EDEN PRAIRIE, Minn. — Randy Moss hinted he might have to look elsewhere for a Super Bowl ring. Maybe now he believes he can get it with the Minnesota Vikings.
Or it might just be that an eight-year, $75 million contract offer was more convincing.
The Vikings' star wide receiver, who said he wanted to be the highest-paid player in the league, agreed Wednesday to a contract extension that includes an $18 million signing bonus.
Because NFL contracts — which aren't guaranteed — usually contain complicated performance clauses, and early retirement can cut short a player's earning power, it's tough to tell exactly whose deal is worth the most.
But based on annual averages, Moss is now the highest-paid non-quarterback in the league and third-richest player overall — behind Drew Bledsoe and Brett Favre.
It's not hard to figure out that the Vikings had no interest in leaving open the possibility of Moss playing for another team.
Minnesota opens training camp Sunday, and owner Red McCombs had said he wanted to have an extension in place before the regular season opened. Moss had one year left on a four-year deal that would have paid him a base of $3.5 million in 2001.
"We'll sign everybody who we think we have to have," coach Dennis Green said. "We think this is Red McCombs' commitment to having an outstanding team."
Moss wasn't around the team's practice facility Wednesday to discuss his new deal, but issued a statement through the team.
"I've been planning on this day for a long time," he said. "Security for me and my family is now here. I would like to give a big thanks to God for making my talent and my name stand out and being able to keep me healthy so that I could be in this position."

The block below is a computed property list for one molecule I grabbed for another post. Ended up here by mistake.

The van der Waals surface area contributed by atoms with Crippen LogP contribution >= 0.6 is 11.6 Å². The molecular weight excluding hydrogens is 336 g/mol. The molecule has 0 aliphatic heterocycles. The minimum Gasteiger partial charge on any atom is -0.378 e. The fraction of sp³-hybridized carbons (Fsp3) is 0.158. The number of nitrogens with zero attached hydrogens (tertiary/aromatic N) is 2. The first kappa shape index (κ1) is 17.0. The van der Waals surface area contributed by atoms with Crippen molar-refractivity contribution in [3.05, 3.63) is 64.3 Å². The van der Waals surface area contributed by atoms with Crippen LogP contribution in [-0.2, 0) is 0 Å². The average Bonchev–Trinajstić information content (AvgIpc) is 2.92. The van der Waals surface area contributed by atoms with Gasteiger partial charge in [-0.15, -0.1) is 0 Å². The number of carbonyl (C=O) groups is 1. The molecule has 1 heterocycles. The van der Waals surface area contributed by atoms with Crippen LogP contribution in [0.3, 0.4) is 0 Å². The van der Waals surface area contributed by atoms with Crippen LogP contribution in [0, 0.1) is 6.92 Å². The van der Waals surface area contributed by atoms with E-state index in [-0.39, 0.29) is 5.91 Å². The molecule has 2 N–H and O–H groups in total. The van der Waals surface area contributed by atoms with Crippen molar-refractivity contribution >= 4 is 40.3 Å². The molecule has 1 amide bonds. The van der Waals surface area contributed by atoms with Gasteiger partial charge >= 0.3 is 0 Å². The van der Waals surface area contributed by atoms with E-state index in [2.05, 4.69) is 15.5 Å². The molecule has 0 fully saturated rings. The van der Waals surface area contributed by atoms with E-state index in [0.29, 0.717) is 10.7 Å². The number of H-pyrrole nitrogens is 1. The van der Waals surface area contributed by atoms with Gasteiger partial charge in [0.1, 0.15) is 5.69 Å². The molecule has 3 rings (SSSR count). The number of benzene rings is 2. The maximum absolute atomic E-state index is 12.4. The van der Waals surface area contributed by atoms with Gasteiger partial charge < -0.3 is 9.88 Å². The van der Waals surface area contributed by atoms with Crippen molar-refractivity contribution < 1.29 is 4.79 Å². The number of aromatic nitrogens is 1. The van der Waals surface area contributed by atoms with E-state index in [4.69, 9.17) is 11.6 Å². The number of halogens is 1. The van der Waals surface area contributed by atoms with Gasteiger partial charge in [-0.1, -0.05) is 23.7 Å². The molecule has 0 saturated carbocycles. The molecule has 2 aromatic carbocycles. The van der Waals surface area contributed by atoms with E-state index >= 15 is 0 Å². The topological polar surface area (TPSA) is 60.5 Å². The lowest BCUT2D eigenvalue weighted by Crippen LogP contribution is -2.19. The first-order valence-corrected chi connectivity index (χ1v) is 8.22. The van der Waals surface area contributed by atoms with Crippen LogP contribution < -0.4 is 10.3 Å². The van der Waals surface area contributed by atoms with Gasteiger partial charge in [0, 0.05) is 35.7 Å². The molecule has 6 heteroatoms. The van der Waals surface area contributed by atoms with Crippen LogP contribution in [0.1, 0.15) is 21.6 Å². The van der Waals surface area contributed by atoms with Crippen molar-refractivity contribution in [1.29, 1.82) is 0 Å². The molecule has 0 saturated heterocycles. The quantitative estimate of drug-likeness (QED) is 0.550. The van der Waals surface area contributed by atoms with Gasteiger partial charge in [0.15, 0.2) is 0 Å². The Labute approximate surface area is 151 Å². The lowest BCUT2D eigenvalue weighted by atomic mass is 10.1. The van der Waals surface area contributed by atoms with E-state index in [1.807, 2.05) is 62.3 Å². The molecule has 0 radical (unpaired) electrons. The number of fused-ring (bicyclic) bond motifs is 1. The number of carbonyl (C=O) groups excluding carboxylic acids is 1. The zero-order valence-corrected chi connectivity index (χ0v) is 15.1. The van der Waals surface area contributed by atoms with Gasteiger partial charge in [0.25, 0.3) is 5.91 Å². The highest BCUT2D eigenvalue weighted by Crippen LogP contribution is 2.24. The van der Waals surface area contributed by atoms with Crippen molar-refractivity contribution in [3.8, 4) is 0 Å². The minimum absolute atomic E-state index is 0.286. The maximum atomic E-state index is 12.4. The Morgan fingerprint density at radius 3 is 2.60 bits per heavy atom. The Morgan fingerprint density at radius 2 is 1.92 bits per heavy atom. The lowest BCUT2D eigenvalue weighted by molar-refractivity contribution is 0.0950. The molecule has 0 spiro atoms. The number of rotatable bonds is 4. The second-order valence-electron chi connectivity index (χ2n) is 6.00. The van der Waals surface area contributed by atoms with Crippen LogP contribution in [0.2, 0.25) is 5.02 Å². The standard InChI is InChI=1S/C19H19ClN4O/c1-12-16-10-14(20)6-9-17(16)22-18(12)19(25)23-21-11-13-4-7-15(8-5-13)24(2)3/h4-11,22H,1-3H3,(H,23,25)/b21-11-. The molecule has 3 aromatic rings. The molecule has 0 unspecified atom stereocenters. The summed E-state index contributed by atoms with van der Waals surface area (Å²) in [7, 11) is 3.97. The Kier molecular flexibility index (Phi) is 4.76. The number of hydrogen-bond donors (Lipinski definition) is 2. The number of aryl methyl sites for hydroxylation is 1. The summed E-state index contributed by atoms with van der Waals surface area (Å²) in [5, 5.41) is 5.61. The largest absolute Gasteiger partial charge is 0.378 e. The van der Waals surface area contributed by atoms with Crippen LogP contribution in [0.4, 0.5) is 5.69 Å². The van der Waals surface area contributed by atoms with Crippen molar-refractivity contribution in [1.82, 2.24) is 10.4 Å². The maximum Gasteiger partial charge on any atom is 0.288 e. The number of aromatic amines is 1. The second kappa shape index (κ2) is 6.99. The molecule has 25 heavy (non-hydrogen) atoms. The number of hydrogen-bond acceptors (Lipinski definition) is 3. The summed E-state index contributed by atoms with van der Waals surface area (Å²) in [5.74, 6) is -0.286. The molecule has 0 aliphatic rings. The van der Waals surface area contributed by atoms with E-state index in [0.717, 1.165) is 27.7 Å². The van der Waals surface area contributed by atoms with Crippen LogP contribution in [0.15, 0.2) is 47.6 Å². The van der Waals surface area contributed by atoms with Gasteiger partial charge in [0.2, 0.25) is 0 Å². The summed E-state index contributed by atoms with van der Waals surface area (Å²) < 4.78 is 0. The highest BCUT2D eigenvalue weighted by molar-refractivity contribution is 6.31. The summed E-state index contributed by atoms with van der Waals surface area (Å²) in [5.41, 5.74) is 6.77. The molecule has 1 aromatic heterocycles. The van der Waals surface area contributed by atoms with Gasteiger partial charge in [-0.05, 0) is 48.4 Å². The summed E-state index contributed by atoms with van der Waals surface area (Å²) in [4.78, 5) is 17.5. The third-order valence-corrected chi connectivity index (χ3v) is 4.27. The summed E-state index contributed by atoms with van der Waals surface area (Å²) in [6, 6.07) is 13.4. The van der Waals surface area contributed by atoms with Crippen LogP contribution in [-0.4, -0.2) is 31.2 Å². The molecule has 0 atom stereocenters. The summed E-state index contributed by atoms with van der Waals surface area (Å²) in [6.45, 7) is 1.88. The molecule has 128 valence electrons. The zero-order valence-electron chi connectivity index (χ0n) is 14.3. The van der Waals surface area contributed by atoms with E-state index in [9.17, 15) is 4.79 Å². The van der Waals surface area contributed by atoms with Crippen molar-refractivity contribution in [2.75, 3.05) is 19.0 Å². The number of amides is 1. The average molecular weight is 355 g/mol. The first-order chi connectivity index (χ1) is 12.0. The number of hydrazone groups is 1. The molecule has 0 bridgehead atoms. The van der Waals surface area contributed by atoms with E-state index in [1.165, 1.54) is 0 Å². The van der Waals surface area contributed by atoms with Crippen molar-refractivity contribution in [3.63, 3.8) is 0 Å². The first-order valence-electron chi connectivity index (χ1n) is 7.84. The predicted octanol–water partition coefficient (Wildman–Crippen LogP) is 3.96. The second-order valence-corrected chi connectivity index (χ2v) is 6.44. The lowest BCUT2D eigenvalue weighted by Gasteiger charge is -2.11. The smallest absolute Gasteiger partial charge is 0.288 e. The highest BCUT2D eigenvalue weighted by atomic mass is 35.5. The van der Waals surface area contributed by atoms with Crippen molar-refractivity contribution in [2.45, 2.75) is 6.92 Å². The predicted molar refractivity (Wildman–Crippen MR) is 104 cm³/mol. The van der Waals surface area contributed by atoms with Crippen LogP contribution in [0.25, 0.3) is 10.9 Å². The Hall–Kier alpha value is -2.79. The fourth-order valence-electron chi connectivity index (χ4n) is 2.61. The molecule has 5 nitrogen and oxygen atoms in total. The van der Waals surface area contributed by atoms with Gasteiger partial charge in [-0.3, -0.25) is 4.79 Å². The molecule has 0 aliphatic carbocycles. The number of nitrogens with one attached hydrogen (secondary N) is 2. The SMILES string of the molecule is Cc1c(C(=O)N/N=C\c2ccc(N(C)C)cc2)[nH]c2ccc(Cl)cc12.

Moss' agent, Dante DiTrapano, confirmed the details of the contract.
"It was important for him to be recognized not only as the best wide receiver in the game but as one of the best players in the league," DiTrapano said.
Moss has proven that in three seasons with 226 catches, 4,163 yards and 43 touchdowns, the best for any wide receiver over that period in NFL history, including Jerry Rice.
Moss, 24, who slipped to 21st overall in the 1998 draft because of off-field problems in college, has admitted to taking plays off and been fined a couple of times for on-field conflicts with officials.
Green downplayed that.
"That's yesterday," Green said. "The only thing we really worry about is what we can accomplish on the field."
Early this year, after a 41-0 loss to the New York Giants in the NFC championship game, Moss suggested his future might be elsewhere.
"I'm going to have a Super Bowl ring," Moss said. "I can't really say I'm going to be a Minnesota Viking in a couple of years."
Moss' deal could further complicate the Vikings' already-tight salary cap situation, which forced them to let go of three defensive starters this offseason: John Randle, Tony Williams and Dwayne Rudd.
"We can't keep them all," Green said. "We like this football team."